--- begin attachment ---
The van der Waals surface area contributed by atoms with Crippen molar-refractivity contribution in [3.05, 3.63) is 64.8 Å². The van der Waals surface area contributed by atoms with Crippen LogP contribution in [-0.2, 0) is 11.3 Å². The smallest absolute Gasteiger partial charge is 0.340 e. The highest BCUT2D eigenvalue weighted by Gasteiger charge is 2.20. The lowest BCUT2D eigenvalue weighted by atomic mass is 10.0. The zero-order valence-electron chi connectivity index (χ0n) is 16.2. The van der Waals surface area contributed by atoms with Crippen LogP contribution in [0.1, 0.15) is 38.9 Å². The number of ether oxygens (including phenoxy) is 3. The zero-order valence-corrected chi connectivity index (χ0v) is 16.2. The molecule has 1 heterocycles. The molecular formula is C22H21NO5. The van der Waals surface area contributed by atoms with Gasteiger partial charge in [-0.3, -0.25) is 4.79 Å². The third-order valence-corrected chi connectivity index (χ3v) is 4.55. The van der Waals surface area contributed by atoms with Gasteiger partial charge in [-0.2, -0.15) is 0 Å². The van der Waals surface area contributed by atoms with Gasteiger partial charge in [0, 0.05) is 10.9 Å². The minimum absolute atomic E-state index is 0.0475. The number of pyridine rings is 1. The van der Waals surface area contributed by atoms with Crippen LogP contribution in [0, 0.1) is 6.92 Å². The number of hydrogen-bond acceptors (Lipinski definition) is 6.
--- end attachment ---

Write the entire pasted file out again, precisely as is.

The van der Waals surface area contributed by atoms with Crippen molar-refractivity contribution in [3.05, 3.63) is 64.8 Å². The van der Waals surface area contributed by atoms with Crippen LogP contribution in [-0.2, 0) is 11.3 Å². The smallest absolute Gasteiger partial charge is 0.340 e. The highest BCUT2D eigenvalue weighted by Gasteiger charge is 2.20. The lowest BCUT2D eigenvalue weighted by atomic mass is 10.0. The zero-order valence-electron chi connectivity index (χ0n) is 16.2. The van der Waals surface area contributed by atoms with Crippen LogP contribution in [0.1, 0.15) is 38.9 Å². The number of ether oxygens (including phenoxy) is 3. The zero-order valence-corrected chi connectivity index (χ0v) is 16.2. The molecule has 1 heterocycles. The molecular formula is C22H21NO5. The van der Waals surface area contributed by atoms with Gasteiger partial charge in [-0.3, -0.25) is 4.79 Å². The third-order valence-corrected chi connectivity index (χ3v) is 4.55. The van der Waals surface area contributed by atoms with Gasteiger partial charge in [-0.2, -0.15) is 0 Å². The van der Waals surface area contributed by atoms with Gasteiger partial charge in [0, 0.05) is 10.9 Å². The minimum absolute atomic E-state index is 0.0475. The number of pyridine rings is 1. The van der Waals surface area contributed by atoms with Crippen LogP contribution in [0, 0.1) is 6.92 Å². The number of hydrogen-bond acceptors (Lipinski definition) is 6.